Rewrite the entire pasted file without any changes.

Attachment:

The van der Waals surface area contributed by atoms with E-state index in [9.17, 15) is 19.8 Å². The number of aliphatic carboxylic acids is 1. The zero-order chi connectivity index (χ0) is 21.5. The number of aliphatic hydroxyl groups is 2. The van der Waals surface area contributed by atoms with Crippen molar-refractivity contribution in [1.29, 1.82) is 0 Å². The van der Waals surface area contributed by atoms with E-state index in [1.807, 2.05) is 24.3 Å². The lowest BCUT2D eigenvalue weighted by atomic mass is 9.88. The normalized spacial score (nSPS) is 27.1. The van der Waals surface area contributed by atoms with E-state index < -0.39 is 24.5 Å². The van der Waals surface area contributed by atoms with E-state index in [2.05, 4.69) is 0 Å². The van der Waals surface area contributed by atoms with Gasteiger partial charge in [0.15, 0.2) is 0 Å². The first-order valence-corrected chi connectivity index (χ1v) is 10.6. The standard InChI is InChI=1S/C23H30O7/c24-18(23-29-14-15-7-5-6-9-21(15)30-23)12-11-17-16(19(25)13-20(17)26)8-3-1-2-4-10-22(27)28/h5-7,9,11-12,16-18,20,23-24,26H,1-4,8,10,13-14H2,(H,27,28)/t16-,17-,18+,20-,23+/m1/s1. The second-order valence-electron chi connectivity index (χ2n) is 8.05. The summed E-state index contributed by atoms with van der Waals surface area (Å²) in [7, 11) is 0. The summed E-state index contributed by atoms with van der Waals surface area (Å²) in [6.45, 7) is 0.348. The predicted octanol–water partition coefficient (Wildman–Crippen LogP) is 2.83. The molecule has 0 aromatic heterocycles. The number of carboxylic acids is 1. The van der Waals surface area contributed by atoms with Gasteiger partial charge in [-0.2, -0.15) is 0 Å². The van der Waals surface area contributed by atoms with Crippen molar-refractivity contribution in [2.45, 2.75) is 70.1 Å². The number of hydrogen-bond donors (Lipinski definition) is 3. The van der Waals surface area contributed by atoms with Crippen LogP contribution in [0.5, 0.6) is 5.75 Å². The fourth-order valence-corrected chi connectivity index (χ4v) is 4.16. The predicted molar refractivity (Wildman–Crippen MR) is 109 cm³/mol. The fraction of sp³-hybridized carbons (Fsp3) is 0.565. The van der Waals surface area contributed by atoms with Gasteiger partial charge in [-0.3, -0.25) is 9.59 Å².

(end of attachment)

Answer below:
The van der Waals surface area contributed by atoms with E-state index in [9.17, 15) is 19.8 Å². The number of aliphatic carboxylic acids is 1. The zero-order chi connectivity index (χ0) is 21.5. The number of aliphatic hydroxyl groups is 2. The van der Waals surface area contributed by atoms with Crippen molar-refractivity contribution in [1.29, 1.82) is 0 Å². The van der Waals surface area contributed by atoms with E-state index in [1.807, 2.05) is 24.3 Å². The lowest BCUT2D eigenvalue weighted by atomic mass is 9.88. The normalized spacial score (nSPS) is 27.1. The van der Waals surface area contributed by atoms with E-state index < -0.39 is 24.5 Å². The van der Waals surface area contributed by atoms with E-state index in [2.05, 4.69) is 0 Å². The van der Waals surface area contributed by atoms with Gasteiger partial charge in [0.15, 0.2) is 0 Å². The first-order valence-corrected chi connectivity index (χ1v) is 10.6. The standard InChI is InChI=1S/C23H30O7/c24-18(23-29-14-15-7-5-6-9-21(15)30-23)12-11-17-16(19(25)13-20(17)26)8-3-1-2-4-10-22(27)28/h5-7,9,11-12,16-18,20,23-24,26H,1-4,8,10,13-14H2,(H,27,28)/t16-,17-,18+,20-,23+/m1/s1. The second-order valence-electron chi connectivity index (χ2n) is 8.05. The summed E-state index contributed by atoms with van der Waals surface area (Å²) in [7, 11) is 0. The summed E-state index contributed by atoms with van der Waals surface area (Å²) in [6.45, 7) is 0.348. The predicted octanol–water partition coefficient (Wildman–Crippen LogP) is 2.83. The molecule has 0 aromatic heterocycles. The number of carboxylic acids is 1. The van der Waals surface area contributed by atoms with Gasteiger partial charge in [-0.2, -0.15) is 0 Å². The van der Waals surface area contributed by atoms with Crippen molar-refractivity contribution in [2.45, 2.75) is 70.1 Å². The number of hydrogen-bond donors (Lipinski definition) is 3. The van der Waals surface area contributed by atoms with Crippen LogP contribution in [0.5, 0.6) is 5.75 Å². The fourth-order valence-corrected chi connectivity index (χ4v) is 4.16. The predicted molar refractivity (Wildman–Crippen MR) is 109 cm³/mol. The fraction of sp³-hybridized carbons (Fsp3) is 0.565. The van der Waals surface area contributed by atoms with Gasteiger partial charge in [-0.3, -0.25) is 9.59 Å².